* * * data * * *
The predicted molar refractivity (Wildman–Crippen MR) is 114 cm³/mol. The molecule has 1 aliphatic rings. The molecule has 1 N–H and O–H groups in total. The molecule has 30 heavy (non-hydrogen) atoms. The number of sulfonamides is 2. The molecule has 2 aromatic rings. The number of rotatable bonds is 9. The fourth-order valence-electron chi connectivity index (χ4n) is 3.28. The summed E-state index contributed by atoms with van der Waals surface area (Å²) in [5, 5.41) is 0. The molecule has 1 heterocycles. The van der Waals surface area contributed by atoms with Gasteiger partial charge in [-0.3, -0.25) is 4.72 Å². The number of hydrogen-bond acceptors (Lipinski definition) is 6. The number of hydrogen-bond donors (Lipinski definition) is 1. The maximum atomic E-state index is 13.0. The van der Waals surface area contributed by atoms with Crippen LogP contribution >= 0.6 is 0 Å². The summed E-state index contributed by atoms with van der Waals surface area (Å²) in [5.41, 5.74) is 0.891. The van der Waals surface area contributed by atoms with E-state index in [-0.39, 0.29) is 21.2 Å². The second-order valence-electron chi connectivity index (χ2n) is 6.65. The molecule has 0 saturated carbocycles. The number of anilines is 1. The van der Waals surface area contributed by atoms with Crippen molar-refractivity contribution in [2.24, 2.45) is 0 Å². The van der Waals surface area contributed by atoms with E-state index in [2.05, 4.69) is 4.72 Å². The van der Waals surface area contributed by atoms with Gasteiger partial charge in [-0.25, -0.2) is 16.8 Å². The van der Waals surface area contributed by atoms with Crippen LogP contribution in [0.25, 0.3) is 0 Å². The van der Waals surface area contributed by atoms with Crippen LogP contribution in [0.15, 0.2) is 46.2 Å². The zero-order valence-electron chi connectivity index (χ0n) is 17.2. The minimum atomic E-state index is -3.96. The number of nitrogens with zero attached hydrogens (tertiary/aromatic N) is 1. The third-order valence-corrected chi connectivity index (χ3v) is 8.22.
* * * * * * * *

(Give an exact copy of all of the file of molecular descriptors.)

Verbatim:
The predicted molar refractivity (Wildman–Crippen MR) is 114 cm³/mol. The molecule has 1 aliphatic rings. The molecule has 1 N–H and O–H groups in total. The molecule has 30 heavy (non-hydrogen) atoms. The number of sulfonamides is 2. The molecule has 2 aromatic rings. The number of rotatable bonds is 9. The fourth-order valence-electron chi connectivity index (χ4n) is 3.28. The summed E-state index contributed by atoms with van der Waals surface area (Å²) in [5, 5.41) is 0. The molecule has 1 heterocycles. The van der Waals surface area contributed by atoms with Gasteiger partial charge in [-0.3, -0.25) is 4.72 Å². The number of hydrogen-bond acceptors (Lipinski definition) is 6. The number of hydrogen-bond donors (Lipinski definition) is 1. The maximum atomic E-state index is 13.0. The van der Waals surface area contributed by atoms with Crippen LogP contribution >= 0.6 is 0 Å². The summed E-state index contributed by atoms with van der Waals surface area (Å²) in [5.41, 5.74) is 0.891. The van der Waals surface area contributed by atoms with E-state index in [-0.39, 0.29) is 21.2 Å². The second-order valence-electron chi connectivity index (χ2n) is 6.65. The molecule has 0 saturated carbocycles. The number of anilines is 1. The van der Waals surface area contributed by atoms with Crippen molar-refractivity contribution in [2.24, 2.45) is 0 Å². The van der Waals surface area contributed by atoms with E-state index in [2.05, 4.69) is 4.72 Å². The van der Waals surface area contributed by atoms with Gasteiger partial charge in [-0.25, -0.2) is 16.8 Å². The van der Waals surface area contributed by atoms with Crippen LogP contribution in [0.25, 0.3) is 0 Å². The van der Waals surface area contributed by atoms with Crippen LogP contribution in [0.15, 0.2) is 46.2 Å². The zero-order valence-electron chi connectivity index (χ0n) is 17.2. The minimum atomic E-state index is -3.96. The number of nitrogens with zero attached hydrogens (tertiary/aromatic N) is 1. The third-order valence-corrected chi connectivity index (χ3v) is 8.22.